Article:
Category Archives: writing ideas
It’s a line spoken by actor, Tim Allen, from a movie – “Galaxy Quest.” It’s one of the funniest sci-fi spoofs ever made. It’s just one of those feel-good movies that you watch again and again, and it has a great message. It’s so easy to get lost amidst the responsibilities and difficulties of life. We struggle to find the time to write or create, and sometimes it can be all too confusing and disheartening to keep up the drive. Many of us are working day jobs and trying to fit in our writing or whatever our passion is, around everything else. What we need is creative clarity about what we’re creating and why we’re doing it in the first place. Go back to the ”well” so to speak, and dig deep for your source of inspiration. Do you have a great story that needs to be expressed, whether it’s as an author or in a painting? Someone out there needs to hear or see what you have to say and it will profoundly connect with them in a meaningful way, and that is important. It means continuing to be an artist even when there are setbacks, and a lack of validation. That clarity will help you to prioritize amidst your busy life, and your amazing creation will materialize and give the world something to think about besides its everyday routine. To be elevated above the mundane into a place that is intriguing, magical, whimsical or exquisite is what teaches us how to thrive and experience truly being alive!
Never give up – Never Surrender!
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“Game of Thrones” is back for the final season. Who hasn’t watched or at least heard of the TV show, “Game of Thrones?” The author, George R. R. Martin, has been writing Fantasy books for years before this series came out. I have been a fan of his for a long time. Since I write Science Fiction/ Urban Fantasy myself, I was curious what his thoughts were on the subject. This article on the site, Lifehacker.com, peaked my curiosity. Here are his top 10 writing tips for Fantasy:
- Don’t limit your imagination
- Choose your point-of-view characters to broaden the narrative’s scope
- It’s okay to borrow from history
- Talk to real people for a believable point of view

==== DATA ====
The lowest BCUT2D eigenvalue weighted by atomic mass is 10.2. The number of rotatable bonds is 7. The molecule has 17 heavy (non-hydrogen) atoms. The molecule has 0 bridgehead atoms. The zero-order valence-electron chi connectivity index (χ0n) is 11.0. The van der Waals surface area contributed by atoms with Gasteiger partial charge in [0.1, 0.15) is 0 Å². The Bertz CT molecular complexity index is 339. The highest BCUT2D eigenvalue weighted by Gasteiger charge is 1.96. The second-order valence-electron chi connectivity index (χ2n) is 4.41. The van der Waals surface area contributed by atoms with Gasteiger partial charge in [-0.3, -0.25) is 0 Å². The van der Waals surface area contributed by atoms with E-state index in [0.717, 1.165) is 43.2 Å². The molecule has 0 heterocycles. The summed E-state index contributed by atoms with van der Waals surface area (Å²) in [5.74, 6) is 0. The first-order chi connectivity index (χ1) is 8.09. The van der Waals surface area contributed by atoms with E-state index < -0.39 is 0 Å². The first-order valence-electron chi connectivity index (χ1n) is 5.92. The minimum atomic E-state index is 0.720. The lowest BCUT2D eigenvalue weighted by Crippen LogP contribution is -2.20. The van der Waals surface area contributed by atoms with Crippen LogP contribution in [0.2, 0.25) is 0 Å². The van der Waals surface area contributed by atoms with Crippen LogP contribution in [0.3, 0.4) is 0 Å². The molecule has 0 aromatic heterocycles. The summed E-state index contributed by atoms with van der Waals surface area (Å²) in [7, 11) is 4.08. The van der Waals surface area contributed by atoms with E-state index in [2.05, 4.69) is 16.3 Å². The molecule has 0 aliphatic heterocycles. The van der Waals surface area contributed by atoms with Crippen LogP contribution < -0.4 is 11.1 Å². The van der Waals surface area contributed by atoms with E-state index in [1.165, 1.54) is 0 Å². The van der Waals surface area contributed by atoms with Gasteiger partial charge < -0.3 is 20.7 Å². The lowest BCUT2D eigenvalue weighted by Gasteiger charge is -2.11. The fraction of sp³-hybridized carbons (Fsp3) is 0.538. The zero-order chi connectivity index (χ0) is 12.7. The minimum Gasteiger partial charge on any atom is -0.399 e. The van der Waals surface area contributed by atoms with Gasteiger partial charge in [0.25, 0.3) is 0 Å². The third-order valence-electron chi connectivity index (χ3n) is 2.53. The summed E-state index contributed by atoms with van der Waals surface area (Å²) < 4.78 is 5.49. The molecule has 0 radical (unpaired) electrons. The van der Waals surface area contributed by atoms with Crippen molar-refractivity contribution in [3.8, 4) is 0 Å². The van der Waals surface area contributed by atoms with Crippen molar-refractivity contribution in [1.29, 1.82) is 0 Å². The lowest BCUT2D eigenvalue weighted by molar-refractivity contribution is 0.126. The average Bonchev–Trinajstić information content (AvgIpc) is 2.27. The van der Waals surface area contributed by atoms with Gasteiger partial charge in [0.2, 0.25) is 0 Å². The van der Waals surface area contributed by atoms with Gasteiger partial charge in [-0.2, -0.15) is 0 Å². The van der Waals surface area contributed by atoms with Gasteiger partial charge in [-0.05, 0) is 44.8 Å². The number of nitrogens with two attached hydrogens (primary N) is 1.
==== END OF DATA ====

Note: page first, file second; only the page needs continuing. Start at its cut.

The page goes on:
- Grief is a powerful tool but don’t overdo it
- Violence should have consequences _ so spare nothing
- Avoid fantasy clichés
- The world is full of “grey” characters to draw from
- Juggling lots of characters takes skill and luck
- All men must die, but we don’t have to give way to despair
To get the details of each of these tips, click on the link below and enjoy!
“The best fantasy is written in the language of dreams. It is alive as dreams are alive, more real than real … for a moment at least … that long magic moment before we wake.”
George R.R. Martin
If you have any tips that have been helpful to you, I’d love to hear about them! Have a great day!
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What process do you use on a day to day basis to determine what happens next in a novel? What is your decision-making process for introducing new characters and how do you determine their importance?
Early on I researched how other authors went about prepping for writing a novel. Some created elaborate outlines and spent inordinate amounts of time agonizing over every detail. The system works, just not for me. In the attempt to recreate the entire book in outline form, I lost contact with what I was trying to say. Consequently, it would take me months to find I wasn’t getting any closer to the actual writing process.
I finally hit on how it functioned for my level of impatience and trust me, once you find it, stop butting heads with the inevitable . . . just write. I started over a lot until I realized one key thing; by trying to adhere to an existing outline, letter by letter, number by number, the story got lost in the translation from my attempt to force the outline to become the book. The story has to come from the gut, not from a preconceived notion that was designed before the writing began. The story needs to have a mind of its own, and at times, should not be controlled. Sometimes, you should just let the monster out of the box.
I usually dig back into my past and find that moment, everybody has them, where everything that could go wrong . . . does, and then allow the characters to go through, at least in spirit, the same level of agony, just to see where they will take it instead of me. I discovered that if I put on my writing shoes, and then just followed my feet, the characters managed to get themselves into enough trouble to satisfy my wanderlust. Sometimes, I don’t even know what they’re about to do, but isn’t that how life works?